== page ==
A closer look at Apple Watch’s Activity companion app for iPhone

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After sitting through Apple’s “Spring Forward” media presentation from start to finish, I couldn’t help but notice a slide tim Cook briefly put up, depicting an iOS version of the Apple Watch’s Activity app. I immediately took to Twitter, wondering when users could expect to see the software on their iPhones.

Last evening, developer Hamza Sood tweeted out a series of screenshots of the Activity app from iOS 8.2, released for public consumption on Monday.

The app is hidden and would only appear on a user’s Home screen once an Apple Watch has been connected and paired with an iPhone using the Apple Watch iOS app (which  by the way cannot be deleted from the device).

“The Activity app works with Apple Watch to keep track of your activity and workout history,” reads a splash screen message. “To start using the app on your iPhone, first set up Activity on your Apple Watch.”

As the screenshots attest, the Activity app looks quite nice on an iPhone once it’s configured from the Apple Watch. If you ask me, the black user interface is quite interesting and compelling.

More important than the looks, the app provides an at-a-glance overview of a user’s activity as collected by the Watch. There are two tabs alongside the bottom: History and Achievements.

History charts your progress and trends that would be impractical to render on the Watch’s tiny screen. Here you’ll find the familiar activity rings depicting how much walking, standing and exercise you have done. From there, it’s easy to jump to data for any specific day or access your daily, weekly and monthly activity overview.

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The Achievement tab lists your fitness achievements by the day, week or month. As you might have suspected by now, Activity for iPhone shares your activity and workouts with the iOS Health app. As a result, any data the Watch gathers can be made optionally available to your favorite health and fitness applications designed with HealthKit in mind.

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There’ll be plenty of achievements to unlock once the Watch arrives in April.

Although Activity for iPhone is useless without a Watch, I’d wager Apple might at some point make it work standalone, without the wrist-worn gizmo. Theoretically speaking, Activity could tap into the iPhone’s motion co-processor and sensors like the gyroscope, GPS and accelerometer, to gather activity data.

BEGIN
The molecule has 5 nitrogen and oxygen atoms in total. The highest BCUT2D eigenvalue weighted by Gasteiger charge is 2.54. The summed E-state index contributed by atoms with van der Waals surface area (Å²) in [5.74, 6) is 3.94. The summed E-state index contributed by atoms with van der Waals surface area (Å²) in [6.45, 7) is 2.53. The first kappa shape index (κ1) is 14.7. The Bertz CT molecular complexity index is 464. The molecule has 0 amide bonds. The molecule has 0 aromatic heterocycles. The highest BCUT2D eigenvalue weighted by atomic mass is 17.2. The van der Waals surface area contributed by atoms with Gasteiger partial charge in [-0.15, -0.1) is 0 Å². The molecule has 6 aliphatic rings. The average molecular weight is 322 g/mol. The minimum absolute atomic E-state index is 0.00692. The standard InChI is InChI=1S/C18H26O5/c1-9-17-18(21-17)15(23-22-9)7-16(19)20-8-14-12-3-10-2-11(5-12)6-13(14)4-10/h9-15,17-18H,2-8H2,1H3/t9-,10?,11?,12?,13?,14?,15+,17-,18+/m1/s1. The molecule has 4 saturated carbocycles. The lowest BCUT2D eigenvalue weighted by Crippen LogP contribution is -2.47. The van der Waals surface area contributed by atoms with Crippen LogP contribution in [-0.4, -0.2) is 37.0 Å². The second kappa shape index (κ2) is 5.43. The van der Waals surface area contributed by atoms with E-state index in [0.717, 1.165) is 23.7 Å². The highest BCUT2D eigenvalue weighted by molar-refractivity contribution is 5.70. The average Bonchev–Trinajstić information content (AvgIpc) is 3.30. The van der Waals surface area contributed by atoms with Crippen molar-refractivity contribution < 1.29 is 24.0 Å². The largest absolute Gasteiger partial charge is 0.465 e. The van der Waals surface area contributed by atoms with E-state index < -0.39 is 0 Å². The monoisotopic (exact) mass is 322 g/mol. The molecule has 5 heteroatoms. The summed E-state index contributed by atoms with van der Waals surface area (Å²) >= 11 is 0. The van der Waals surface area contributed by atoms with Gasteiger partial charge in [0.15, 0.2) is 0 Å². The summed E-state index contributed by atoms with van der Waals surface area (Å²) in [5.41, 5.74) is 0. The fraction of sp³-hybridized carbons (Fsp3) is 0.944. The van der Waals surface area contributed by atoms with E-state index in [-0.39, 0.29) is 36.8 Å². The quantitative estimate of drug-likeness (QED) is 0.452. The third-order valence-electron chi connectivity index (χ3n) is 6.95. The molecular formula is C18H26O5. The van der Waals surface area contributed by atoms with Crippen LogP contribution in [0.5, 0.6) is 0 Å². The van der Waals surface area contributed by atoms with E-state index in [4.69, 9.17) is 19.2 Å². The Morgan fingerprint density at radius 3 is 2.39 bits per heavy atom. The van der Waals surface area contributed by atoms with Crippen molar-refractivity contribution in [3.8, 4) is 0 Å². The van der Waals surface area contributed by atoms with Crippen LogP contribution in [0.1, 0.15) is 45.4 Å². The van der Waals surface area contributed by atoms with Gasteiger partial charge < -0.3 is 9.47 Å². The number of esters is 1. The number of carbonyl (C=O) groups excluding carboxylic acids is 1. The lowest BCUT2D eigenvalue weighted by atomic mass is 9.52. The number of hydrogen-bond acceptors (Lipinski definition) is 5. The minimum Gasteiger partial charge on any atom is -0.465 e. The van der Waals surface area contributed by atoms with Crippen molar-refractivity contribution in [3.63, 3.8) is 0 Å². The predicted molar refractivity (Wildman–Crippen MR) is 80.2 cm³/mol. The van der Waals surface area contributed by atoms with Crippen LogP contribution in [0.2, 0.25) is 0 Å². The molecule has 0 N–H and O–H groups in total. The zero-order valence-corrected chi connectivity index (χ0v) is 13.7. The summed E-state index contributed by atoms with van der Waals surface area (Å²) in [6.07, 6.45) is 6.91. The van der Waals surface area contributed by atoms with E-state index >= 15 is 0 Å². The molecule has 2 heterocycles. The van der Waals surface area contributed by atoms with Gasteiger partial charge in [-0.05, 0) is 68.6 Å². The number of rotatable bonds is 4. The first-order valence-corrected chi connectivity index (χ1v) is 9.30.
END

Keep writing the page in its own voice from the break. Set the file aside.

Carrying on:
Granted, any data collected on an iPhone would not be quite as detailed as that gathered by the Watch, which also measures a user’s heart rates continuously.

“Fitness isn’t just about running, biking, or hitting the gym. It’s also about being active throughout the day,” according to the Activity description on the Apple Watch section of Apple’s website.

“So Apple Watch measures all the ways you move, such as walking the dog, taking the stairs, or playing with your kids,” notes the firm.“ It even keeps track of when you stand up, and encourages you to keep moving. Because it all counts. And it all adds up.”

In fact, this is the only depiction of Activity for iPhone on Apple’s website.

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“Apple Watch shows your daily activity at a glance. To see your progress and trends over longer periods of time, go to the Activity app on your iPhone,” reads the page.

“You can view your Activity rings, workouts, and achievements by the day, week, or month,” writes Apple. “And the Activity app can share your activity and workout data with the Health app on your iPhone, where it can be accessed by your favorite third-party health and fitness apps with your permission.”


Last but not least, Sood noted that the Apple Watch iPhone companion app has some kind of internal automation mode but he’s unsure what for. As depicted below, the automation mode makes a brief mention of something referred to as “the Gizmo.”

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According to The New York Times, the Apple Watch project carried code-name “Gizmo.” Citing employees privy to the project, the newspaper said that members of the Watch development team used the “Gizmo” code-name in internal communications.

“In an effort to maintain secrecy, engineers testing the watch outside the office even created fake casing that made the Apple device resemble a Samsung watch,” noted NYT.

By the way, how long do you think until someone finds a way to unlock the achievements without actually doing exercise?

Source: Hamza Sood